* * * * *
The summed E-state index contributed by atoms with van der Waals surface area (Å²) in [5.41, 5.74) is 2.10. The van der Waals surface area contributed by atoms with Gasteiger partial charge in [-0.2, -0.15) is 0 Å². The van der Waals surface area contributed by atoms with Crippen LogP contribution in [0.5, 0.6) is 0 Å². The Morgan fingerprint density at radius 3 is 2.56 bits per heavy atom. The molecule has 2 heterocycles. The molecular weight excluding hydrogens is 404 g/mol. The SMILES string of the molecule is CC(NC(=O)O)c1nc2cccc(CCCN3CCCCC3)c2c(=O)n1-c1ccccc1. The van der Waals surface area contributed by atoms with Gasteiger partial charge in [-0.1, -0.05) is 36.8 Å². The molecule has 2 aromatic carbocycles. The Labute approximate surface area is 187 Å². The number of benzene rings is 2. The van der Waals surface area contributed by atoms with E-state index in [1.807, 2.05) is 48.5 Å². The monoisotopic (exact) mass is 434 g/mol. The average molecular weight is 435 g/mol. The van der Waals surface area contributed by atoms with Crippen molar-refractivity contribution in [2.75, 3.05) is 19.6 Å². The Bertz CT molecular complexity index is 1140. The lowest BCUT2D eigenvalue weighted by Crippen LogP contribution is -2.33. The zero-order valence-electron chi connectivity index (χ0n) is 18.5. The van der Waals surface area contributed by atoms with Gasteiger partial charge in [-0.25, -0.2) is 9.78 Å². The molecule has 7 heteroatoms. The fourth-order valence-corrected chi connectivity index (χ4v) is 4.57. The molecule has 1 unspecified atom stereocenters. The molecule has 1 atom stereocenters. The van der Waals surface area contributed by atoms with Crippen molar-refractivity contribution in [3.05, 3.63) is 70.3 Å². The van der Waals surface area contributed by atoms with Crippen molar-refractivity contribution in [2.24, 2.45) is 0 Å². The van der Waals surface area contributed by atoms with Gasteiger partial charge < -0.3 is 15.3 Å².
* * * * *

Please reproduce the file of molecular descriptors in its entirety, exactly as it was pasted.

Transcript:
The summed E-state index contributed by atoms with van der Waals surface area (Å²) in [5.41, 5.74) is 2.10. The van der Waals surface area contributed by atoms with Gasteiger partial charge in [-0.2, -0.15) is 0 Å². The van der Waals surface area contributed by atoms with Crippen LogP contribution in [0.5, 0.6) is 0 Å². The Morgan fingerprint density at radius 3 is 2.56 bits per heavy atom. The molecule has 2 heterocycles. The molecular weight excluding hydrogens is 404 g/mol. The SMILES string of the molecule is CC(NC(=O)O)c1nc2cccc(CCCN3CCCCC3)c2c(=O)n1-c1ccccc1. The van der Waals surface area contributed by atoms with Gasteiger partial charge in [-0.1, -0.05) is 36.8 Å². The molecule has 2 aromatic carbocycles. The Labute approximate surface area is 187 Å². The number of benzene rings is 2. The van der Waals surface area contributed by atoms with E-state index in [1.807, 2.05) is 48.5 Å². The monoisotopic (exact) mass is 434 g/mol. The average molecular weight is 435 g/mol. The van der Waals surface area contributed by atoms with Crippen molar-refractivity contribution in [2.75, 3.05) is 19.6 Å². The Bertz CT molecular complexity index is 1140. The lowest BCUT2D eigenvalue weighted by Crippen LogP contribution is -2.33. The zero-order valence-electron chi connectivity index (χ0n) is 18.5. The van der Waals surface area contributed by atoms with Gasteiger partial charge in [-0.25, -0.2) is 9.78 Å². The molecule has 7 heteroatoms. The fourth-order valence-corrected chi connectivity index (χ4v) is 4.57. The molecule has 1 unspecified atom stereocenters. The molecule has 1 atom stereocenters. The van der Waals surface area contributed by atoms with Crippen molar-refractivity contribution in [3.05, 3.63) is 70.3 Å². The van der Waals surface area contributed by atoms with Crippen molar-refractivity contribution in [2.24, 2.45) is 0 Å². The van der Waals surface area contributed by atoms with Gasteiger partial charge < -0.3 is 15.3 Å².